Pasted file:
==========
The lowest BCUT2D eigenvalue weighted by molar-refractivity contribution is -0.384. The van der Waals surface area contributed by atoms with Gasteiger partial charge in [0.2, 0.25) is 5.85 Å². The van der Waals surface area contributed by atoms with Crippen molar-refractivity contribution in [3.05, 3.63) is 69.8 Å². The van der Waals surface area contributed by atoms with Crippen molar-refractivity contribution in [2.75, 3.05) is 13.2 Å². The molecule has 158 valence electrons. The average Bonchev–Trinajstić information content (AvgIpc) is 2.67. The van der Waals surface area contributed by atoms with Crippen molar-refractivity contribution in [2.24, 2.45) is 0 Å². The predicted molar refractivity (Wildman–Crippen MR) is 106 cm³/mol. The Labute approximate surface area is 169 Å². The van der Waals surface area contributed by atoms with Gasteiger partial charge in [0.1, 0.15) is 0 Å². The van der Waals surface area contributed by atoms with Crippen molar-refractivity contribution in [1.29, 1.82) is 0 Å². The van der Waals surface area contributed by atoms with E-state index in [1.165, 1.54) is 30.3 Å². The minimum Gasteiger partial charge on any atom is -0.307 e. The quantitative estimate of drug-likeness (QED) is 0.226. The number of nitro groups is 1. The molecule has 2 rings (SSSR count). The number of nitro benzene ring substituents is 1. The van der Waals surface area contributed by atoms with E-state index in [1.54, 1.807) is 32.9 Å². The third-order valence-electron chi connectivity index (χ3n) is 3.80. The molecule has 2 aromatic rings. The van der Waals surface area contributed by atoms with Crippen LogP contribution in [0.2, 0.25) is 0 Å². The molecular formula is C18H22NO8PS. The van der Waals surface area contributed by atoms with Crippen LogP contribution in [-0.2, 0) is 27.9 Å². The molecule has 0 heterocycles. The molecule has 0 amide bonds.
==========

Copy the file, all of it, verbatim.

The lowest BCUT2D eigenvalue weighted by molar-refractivity contribution is -0.384. The van der Waals surface area contributed by atoms with Gasteiger partial charge in [0.2, 0.25) is 5.85 Å². The van der Waals surface area contributed by atoms with Crippen molar-refractivity contribution in [3.05, 3.63) is 69.8 Å². The van der Waals surface area contributed by atoms with Crippen molar-refractivity contribution in [2.75, 3.05) is 13.2 Å². The molecule has 158 valence electrons. The average Bonchev–Trinajstić information content (AvgIpc) is 2.67. The van der Waals surface area contributed by atoms with Crippen molar-refractivity contribution in [2.24, 2.45) is 0 Å². The predicted molar refractivity (Wildman–Crippen MR) is 106 cm³/mol. The Labute approximate surface area is 169 Å². The van der Waals surface area contributed by atoms with Gasteiger partial charge in [0.1, 0.15) is 0 Å². The van der Waals surface area contributed by atoms with Crippen molar-refractivity contribution in [1.29, 1.82) is 0 Å². The van der Waals surface area contributed by atoms with E-state index in [1.165, 1.54) is 30.3 Å². The minimum Gasteiger partial charge on any atom is -0.307 e. The quantitative estimate of drug-likeness (QED) is 0.226. The number of nitro groups is 1. The molecule has 2 rings (SSSR count). The number of nitro benzene ring substituents is 1. The van der Waals surface area contributed by atoms with E-state index in [1.54, 1.807) is 32.9 Å². The third-order valence-electron chi connectivity index (χ3n) is 3.80. The molecule has 2 aromatic rings. The van der Waals surface area contributed by atoms with Crippen LogP contribution in [0.2, 0.25) is 0 Å². The molecular formula is C18H22NO8PS. The van der Waals surface area contributed by atoms with Crippen LogP contribution in [-0.2, 0) is 27.9 Å². The molecule has 0 heterocycles. The molecule has 0 amide bonds.